Download: Brethren Inside Supreme Court eBook (ePub, KINDLE, PDF) + Audio Version


  • File Size: 2353 KB
  • Print Length: 594 pages
  • Publisher: Simon & Schuster; Reissue edition (May 31, 2011)
  • Publication Date: May 31, 2011
  • Language: English

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It had been certainly an eye operator so far as Supreme Court Justices are worried. I was brought up to think of unichip as something godlike. Properly, I guess that's just one big fat myth. They can be so petty and childish occasionally, it was embarrassing to see. And, I really never paid much attention to the Burger court, but wish I had. He was really a piece of work. No wonder history has treated him so unkindly. He and Nixon were two of a form. Terrific read and at the very least we know these men are human after all and more than merely a little flawed., Fascinating, busy and filled with insights, it's not hard to see why The Brethren remains in print years after its actually release, and why it carries on to earn praise to this day. Woodward and Armstrong exemplify the greatest standards and efforts of investigative journalism, conveying a vivid account of the events and personalities of America's peak, and usually secretive, legal institution, during a period of substantial political and social upheaval.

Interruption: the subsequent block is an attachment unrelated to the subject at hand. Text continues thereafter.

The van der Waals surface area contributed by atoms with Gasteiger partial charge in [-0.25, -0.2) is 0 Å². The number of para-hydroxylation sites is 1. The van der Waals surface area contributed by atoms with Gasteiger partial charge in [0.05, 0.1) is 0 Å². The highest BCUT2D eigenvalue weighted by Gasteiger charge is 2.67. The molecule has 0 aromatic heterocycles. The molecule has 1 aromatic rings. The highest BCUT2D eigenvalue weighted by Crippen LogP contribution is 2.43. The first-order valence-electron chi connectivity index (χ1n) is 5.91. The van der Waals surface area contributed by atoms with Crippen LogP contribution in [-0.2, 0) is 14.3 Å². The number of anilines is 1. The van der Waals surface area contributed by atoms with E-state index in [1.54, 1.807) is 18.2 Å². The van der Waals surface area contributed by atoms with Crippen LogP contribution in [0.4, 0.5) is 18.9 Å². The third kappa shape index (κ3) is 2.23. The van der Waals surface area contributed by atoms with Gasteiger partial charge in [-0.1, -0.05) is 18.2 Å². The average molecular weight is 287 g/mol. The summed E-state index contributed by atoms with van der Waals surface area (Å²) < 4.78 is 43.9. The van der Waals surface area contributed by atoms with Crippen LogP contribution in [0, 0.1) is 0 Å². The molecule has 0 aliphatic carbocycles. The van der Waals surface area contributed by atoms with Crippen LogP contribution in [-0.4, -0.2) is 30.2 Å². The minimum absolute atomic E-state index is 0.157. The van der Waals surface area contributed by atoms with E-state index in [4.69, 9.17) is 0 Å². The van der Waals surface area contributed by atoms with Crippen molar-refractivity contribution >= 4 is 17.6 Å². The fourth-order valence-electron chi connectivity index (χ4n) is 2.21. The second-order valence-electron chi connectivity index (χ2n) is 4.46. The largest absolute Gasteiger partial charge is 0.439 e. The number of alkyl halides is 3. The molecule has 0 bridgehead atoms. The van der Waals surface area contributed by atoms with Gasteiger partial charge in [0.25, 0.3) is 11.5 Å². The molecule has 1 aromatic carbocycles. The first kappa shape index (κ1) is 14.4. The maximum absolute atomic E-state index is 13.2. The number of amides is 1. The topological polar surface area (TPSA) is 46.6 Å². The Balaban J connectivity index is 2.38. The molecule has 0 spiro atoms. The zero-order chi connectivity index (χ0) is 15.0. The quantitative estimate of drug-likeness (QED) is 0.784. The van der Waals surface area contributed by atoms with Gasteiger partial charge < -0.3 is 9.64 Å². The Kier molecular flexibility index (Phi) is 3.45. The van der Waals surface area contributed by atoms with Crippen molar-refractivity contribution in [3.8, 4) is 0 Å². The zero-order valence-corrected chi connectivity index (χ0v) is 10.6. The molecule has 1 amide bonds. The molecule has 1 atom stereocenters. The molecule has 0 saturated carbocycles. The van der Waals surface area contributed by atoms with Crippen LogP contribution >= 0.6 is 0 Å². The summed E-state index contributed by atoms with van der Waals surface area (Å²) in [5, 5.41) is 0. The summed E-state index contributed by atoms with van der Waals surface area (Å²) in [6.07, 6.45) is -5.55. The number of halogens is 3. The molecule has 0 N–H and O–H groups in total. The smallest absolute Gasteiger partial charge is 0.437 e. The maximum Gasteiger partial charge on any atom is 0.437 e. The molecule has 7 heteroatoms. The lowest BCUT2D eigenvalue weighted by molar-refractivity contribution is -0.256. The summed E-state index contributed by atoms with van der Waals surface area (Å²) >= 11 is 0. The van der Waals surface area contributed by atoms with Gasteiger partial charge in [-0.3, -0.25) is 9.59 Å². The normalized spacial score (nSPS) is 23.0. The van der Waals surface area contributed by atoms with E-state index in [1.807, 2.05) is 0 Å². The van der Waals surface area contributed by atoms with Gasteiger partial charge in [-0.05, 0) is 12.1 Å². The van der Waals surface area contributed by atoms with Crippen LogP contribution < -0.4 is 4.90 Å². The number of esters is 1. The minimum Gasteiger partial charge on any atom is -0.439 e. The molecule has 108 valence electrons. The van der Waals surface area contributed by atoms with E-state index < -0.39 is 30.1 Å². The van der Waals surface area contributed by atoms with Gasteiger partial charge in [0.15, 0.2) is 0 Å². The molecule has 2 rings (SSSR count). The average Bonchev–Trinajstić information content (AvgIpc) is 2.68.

Their account starts with the shutting days of the Warren court, hailed as a liberal period for the court's jurisprudence. In the White House, Richard Nixon sees Chief Justice Earl Warren's retirement being an possibility to start hosing down what he perceives as widespread, bleeding-heart liberalism, appointing Warren Burger as Chief. Succeeding Nixon appointments would reinforce the conservative wing of the Court, but as Typically the Brethren reveals, not all goes according to plan. Typically the book traces then traces the first six and a half years of the Burger Court. Along the way their account is one of the Chief who more often follows than guides the court, of processes within the court that increase serious questions about the carriage of justice and of politics and personas playing a better a role than perhaps many realized.

Woodward and Armstrong's writing covers substantial ground, the structure and pace are both excellent and the injection of humour and the personalities of the many justices along the way speaks not just in their expertise in writing this book, but also to the fine detail captured in their research for it.